When comparing open, user and cumulative innovation, one interesting pattern is that in some ways, open innovation is more like user innovation than other forms of open innovation.
The inbound mode of open innovation is about bringing external innovations into the firm for commercialization. So is the most corporate-oriented of user innovation research. There may be differences about the motivations (or unit of analysis) of the innovation supplier, but both streams encourage firms to look outside for innovation.
Similarly, some of the user innovation research has emphasized peer-to-peer communities, outside the locus of any firm. Examples include the (separate) work of Christopher Heinerth, Christina Raasch and Sonali Shah on communities of sporting good user innovators in areas such as snowboard, kayaking and sailing. But if you look at the cumulative innovation work of Peter Meyer at the 2008 and 2010 OUI conferences, there are many similarities.
Examining these similarities of distributed innovation research — regardless of the literature where they are positioned — is the topic of a paper Marcel Bogers and I have been working on. We argue that there are distinct innovation modes based on the locus (inside/outside) of both innovation creation and commercialization. We then elaborate the various modes (commercialization paths) and contrast the similarities and differences within each mode.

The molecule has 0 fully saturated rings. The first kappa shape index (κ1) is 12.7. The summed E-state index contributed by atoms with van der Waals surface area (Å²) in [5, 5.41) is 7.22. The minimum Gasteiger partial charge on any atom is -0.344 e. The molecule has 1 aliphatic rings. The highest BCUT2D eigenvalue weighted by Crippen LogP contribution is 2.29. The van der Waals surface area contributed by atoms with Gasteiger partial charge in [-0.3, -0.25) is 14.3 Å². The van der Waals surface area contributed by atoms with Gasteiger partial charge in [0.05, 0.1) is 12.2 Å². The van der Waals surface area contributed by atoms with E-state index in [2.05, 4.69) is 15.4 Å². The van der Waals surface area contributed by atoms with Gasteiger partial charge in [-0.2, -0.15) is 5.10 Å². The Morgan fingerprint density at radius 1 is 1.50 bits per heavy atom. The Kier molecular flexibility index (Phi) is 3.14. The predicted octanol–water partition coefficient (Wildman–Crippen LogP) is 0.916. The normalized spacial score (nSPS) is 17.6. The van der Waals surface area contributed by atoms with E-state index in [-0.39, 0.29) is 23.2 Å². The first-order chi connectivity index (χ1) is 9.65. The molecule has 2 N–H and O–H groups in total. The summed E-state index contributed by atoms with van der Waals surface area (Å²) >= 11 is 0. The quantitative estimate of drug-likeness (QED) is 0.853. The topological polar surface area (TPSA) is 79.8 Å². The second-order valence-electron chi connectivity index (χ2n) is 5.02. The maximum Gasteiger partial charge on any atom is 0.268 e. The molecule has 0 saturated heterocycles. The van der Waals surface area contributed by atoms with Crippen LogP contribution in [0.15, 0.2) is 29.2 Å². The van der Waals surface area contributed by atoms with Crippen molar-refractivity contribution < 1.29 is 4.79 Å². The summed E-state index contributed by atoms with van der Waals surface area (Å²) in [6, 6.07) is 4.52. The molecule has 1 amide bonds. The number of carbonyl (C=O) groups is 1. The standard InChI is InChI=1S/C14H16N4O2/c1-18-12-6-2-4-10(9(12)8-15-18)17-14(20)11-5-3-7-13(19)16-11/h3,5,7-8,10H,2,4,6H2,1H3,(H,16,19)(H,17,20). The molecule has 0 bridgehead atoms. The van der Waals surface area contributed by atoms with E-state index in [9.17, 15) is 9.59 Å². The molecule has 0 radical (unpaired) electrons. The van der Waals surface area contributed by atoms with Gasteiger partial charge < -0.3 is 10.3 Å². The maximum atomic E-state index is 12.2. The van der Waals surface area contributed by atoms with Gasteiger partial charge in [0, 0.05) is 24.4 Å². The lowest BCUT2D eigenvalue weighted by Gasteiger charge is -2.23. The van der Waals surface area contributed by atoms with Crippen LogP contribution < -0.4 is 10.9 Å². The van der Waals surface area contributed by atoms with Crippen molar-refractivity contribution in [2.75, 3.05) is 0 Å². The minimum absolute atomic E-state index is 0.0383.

We developed a paper elaborating these ideas which we presented at Academy of Management conference in Montréal last summer, and I also excerpted elements of these ideas during my talk in Göttingen in May.
We are working to finish the paper for journal submission Real Soon Now, but that has been delayed due to my main responsibilities teaching and (since July) running the SJSU Solar Workforce project.
Still, we thought the paper might be of interest to others, and since AOM (unlike DRUID) does not distribute papers, we decided to post a working copy. For now, we’ve posted our final pre-Academy draft to SSRN (paper # 1751025).
Since then, we’ve been dunned with e-mails saying our paper was in the top 10 (as high as 7!) in ”Knowledge Management and Innovation” topic of SSRN. (We’ve gotten other emails claiming it’s popular in other categories but those seem to be false alarms).
This is, however, one of the first pre-publication papers I’ve ever posted to SSRN, even though mentors like Carliss Baldwin or Shane Greenstein have been doing this for years. As a doctoral student, I once believed the fiction of double-blind reviews. But today with Google and SSRN, it’s rare that an important paper will arrive at the reviewer’s desk totally blind. I think this is particularly true for user innovation researchers, given the role that the annual OUI conference plays in introducing UI scholars to each other and highlighting in-progress research.